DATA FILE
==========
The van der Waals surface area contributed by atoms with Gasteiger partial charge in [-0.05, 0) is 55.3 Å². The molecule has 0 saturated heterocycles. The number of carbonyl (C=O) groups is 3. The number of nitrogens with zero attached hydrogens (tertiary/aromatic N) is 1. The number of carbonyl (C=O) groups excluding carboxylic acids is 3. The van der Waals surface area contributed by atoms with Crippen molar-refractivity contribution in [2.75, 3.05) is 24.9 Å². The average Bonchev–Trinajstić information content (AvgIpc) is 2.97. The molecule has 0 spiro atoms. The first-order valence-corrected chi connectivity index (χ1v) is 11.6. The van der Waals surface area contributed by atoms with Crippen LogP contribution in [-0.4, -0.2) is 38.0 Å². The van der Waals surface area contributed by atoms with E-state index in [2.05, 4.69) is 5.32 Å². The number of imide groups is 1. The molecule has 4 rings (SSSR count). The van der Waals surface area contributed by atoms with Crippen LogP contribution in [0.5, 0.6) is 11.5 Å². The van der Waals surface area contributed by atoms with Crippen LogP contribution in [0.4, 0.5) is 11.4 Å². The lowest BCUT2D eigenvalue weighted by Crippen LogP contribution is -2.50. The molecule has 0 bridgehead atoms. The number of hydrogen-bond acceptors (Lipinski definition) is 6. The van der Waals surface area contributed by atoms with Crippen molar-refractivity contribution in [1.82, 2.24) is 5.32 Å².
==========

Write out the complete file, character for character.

The van der Waals surface area contributed by atoms with Gasteiger partial charge in [-0.05, 0) is 55.3 Å². The molecule has 0 saturated heterocycles. The number of carbonyl (C=O) groups is 3. The number of nitrogens with zero attached hydrogens (tertiary/aromatic N) is 1. The number of carbonyl (C=O) groups excluding carboxylic acids is 3. The van der Waals surface area contributed by atoms with Crippen molar-refractivity contribution in [2.75, 3.05) is 24.9 Å². The average Bonchev–Trinajstić information content (AvgIpc) is 2.97. The molecule has 0 spiro atoms. The first-order valence-corrected chi connectivity index (χ1v) is 11.6. The van der Waals surface area contributed by atoms with Crippen LogP contribution in [-0.4, -0.2) is 38.0 Å². The van der Waals surface area contributed by atoms with E-state index in [2.05, 4.69) is 5.32 Å². The number of imide groups is 1. The molecule has 4 rings (SSSR count). The van der Waals surface area contributed by atoms with Crippen LogP contribution in [0.5, 0.6) is 11.5 Å². The van der Waals surface area contributed by atoms with Crippen LogP contribution in [0.4, 0.5) is 11.4 Å². The lowest BCUT2D eigenvalue weighted by Crippen LogP contribution is -2.50. The molecule has 0 bridgehead atoms. The number of hydrogen-bond acceptors (Lipinski definition) is 6. The van der Waals surface area contributed by atoms with Crippen molar-refractivity contribution in [1.82, 2.24) is 5.32 Å².